PennDOT Discusses Winter Preparations and Situational Awareness
Officials from four Pennsylvania Department of Transportation (PennDOT) districts held a combined media event today to discuss winter preparations and how the central Regional Transportation Management Center (RTMC) assists with situational awareness for the traveling public.
Jason Powell, District 2 Maintenance Operations Manager, provided an overview of the center, which provides coverage services to 26 counties in the region. Powell noted, "The tools and technology we use allows us to respond quickly, make changes quickly, and share information quickly. The service we provide through the RTMC helps keep motorists safe as they travel through the region". RTMC services include 24/7 monitoring and posting of road and bridge restrictions/closures, managing traffic related and weather-related incidents, and oversight of the Intelligent Transportation System, which includes traffic cameras, message boards, and Highway Advisory Radio.
In discussing traffic safety, Powell explained that--as part of a signage pilot project-- the department has [BM1] deployed variable speed limit, or VSL, signs at 63 total locations:
21 locations along I-80 in Clearfield (mile marker (MM) 100-133) and Clinton (MM 182-193) counties;
Six locations on I-80 in Clarion and Jefferson counties on the approaches to Emlenton Bridge (MM 42-45), North Fork Bridge (MM 78-81), and Kyle Lake Bridge (MM 92-95); and
36 locations along I-81 from I-78 to I-80 in Lebanon (five locations), Luzerne (seven locations), and Schuylkill (24 locations) counties.
When visibility or roadway conditions call for lower speeds, the VSLs help to quickly reduce speed limits—displaying the lower speed limit vividly for motorists. When speed limits are reduced, a yellow light at the top and bottom of the VSL will be flashing to further ensure motorists are aware of the change.
While the VSLs are in place through April, permanent speed limit signs will be covered, and the normal posted speed limit will be displayed on the VSL unless visibility or winter weather conditions call for slower speeds.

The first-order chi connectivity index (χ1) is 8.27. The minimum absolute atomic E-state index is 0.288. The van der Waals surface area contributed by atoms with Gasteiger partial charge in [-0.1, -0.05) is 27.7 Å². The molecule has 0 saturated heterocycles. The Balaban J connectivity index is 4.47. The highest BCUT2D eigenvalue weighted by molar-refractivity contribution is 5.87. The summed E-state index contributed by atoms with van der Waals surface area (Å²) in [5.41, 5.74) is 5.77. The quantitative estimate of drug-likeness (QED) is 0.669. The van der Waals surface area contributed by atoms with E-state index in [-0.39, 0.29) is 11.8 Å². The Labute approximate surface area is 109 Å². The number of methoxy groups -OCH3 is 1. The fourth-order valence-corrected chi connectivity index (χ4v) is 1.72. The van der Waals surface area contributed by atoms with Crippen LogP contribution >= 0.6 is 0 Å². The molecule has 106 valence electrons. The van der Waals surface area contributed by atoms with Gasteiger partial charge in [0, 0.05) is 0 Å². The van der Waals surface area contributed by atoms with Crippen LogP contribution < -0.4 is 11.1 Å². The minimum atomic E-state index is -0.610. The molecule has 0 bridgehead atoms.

Earlier this year, the program was active in 12 locations along I-80 in Clearfield County. Preliminary results show this low-cost innovative solution effectively slowed traffic when needed and reduced or eliminated crashes. Locations were chosen based on crash and weather data, such as frequent wintry conditions and where crashes caused by whiteout conditions led to roadway closures of more than three hours.
With more than $212 million budgeted for this winter's statewide operations, PennDOT deploys about 4,700 on-the-road workers, has more than 636,000 tons of salt on hand across the state and will take salt deliveries throughout the winter.
Ken Bair, Assistant District Executive – Maintenance with District 3 reported that PennDOT is prepared for the winter season.
"Our preparation for the winter season starts the prior spring," said Bair. "Across our regions counties have adequate materials on hand, equipment has been prepped and personnel have reviewed their snow routes for the winter."
If motorists encounter snow or ice-covered roads, they should slow down, increase their following distance and avoid distractions. Last winter in Pennsylvania, preliminary statewide data shows that there were 266 crashes resulting in two fatalities and 116 injuries on snowy, slushy or ice-covered roadways where aggressive-driving behaviors such as speeding or making careless lane changes were factors.
Motorists should prepare for potential wintry weather by ensuring they have supplies in their vehicles before heading out: food, water, blankets, extra gloves and hats, cell phone charger, hand or foot warmers, windshield brush and scraper, and any specialized items like medications or baby and pet supplies.
In addition, snow squalls can often produce dangerous and deadly travel hazards on otherwise clear winter days. The National Weather Service now issues "Snow Squall Warnings" which alert drivers of whiteout conditions and slippery roadways, so motorists can avoid traveling directly into these dangerous squalls.
For more information on PennDOT's winter preparations and additional winter-driving resources for motorists, visit the department's winter website.
Motorists can check conditions on more than 40,000 roadway miles, including color-coded winter conditions on 2,900 miles, by visiting www.511PA.com. 511PA, which is free and available 24 hours a day, provides traffic delay warnings, weather forecasts, traffic speed information, and access to more than 1,000 traffic cameras.
511PA is also available through a free smartphone application for iPhone and Android devices, by calling 5-1-1, or by following regional Twitter alerts.